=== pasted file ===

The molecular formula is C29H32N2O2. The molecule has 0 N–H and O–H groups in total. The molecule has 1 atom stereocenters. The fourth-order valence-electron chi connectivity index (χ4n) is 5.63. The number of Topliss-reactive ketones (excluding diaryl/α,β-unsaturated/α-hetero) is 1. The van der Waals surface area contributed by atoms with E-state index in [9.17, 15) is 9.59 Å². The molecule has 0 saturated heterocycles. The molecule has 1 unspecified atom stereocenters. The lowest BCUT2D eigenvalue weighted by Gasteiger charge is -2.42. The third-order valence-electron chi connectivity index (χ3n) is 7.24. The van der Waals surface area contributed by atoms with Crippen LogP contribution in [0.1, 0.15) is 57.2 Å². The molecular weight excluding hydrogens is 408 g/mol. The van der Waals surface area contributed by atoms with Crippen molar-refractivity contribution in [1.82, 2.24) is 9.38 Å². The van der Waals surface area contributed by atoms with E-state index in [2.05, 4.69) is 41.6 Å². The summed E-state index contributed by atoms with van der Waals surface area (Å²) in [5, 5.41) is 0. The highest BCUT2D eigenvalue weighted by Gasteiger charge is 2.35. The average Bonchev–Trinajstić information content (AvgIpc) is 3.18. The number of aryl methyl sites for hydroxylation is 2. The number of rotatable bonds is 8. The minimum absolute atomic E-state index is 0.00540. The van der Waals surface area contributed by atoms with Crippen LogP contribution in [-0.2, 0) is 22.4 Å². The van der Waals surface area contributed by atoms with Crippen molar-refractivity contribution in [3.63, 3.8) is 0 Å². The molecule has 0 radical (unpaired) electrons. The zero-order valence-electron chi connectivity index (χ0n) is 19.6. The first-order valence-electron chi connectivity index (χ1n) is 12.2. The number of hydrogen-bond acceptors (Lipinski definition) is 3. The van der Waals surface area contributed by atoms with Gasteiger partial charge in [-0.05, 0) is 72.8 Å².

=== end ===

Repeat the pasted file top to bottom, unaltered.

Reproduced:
The molecular formula is C29H32N2O2. The molecule has 0 N–H and O–H groups in total. The molecule has 1 atom stereocenters. The fourth-order valence-electron chi connectivity index (χ4n) is 5.63. The number of Topliss-reactive ketones (excluding diaryl/α,β-unsaturated/α-hetero) is 1. The van der Waals surface area contributed by atoms with E-state index in [9.17, 15) is 9.59 Å². The molecule has 0 saturated heterocycles. The molecule has 1 unspecified atom stereocenters. The lowest BCUT2D eigenvalue weighted by Gasteiger charge is -2.42. The third-order valence-electron chi connectivity index (χ3n) is 7.24. The van der Waals surface area contributed by atoms with Crippen LogP contribution in [0.1, 0.15) is 57.2 Å². The molecular weight excluding hydrogens is 408 g/mol. The van der Waals surface area contributed by atoms with Crippen molar-refractivity contribution in [1.82, 2.24) is 9.38 Å². The van der Waals surface area contributed by atoms with E-state index in [2.05, 4.69) is 41.6 Å². The summed E-state index contributed by atoms with van der Waals surface area (Å²) in [5, 5.41) is 0. The highest BCUT2D eigenvalue weighted by Gasteiger charge is 2.35. The average Bonchev–Trinajstić information content (AvgIpc) is 3.18. The number of aryl methyl sites for hydroxylation is 2. The number of rotatable bonds is 8. The minimum absolute atomic E-state index is 0.00540. The van der Waals surface area contributed by atoms with Crippen LogP contribution in [-0.2, 0) is 22.4 Å². The van der Waals surface area contributed by atoms with Crippen molar-refractivity contribution in [3.63, 3.8) is 0 Å². The molecule has 0 radical (unpaired) electrons. The zero-order valence-electron chi connectivity index (χ0n) is 19.6. The first-order valence-electron chi connectivity index (χ1n) is 12.2. The number of hydrogen-bond acceptors (Lipinski definition) is 3. The van der Waals surface area contributed by atoms with Gasteiger partial charge in [-0.05, 0) is 72.8 Å².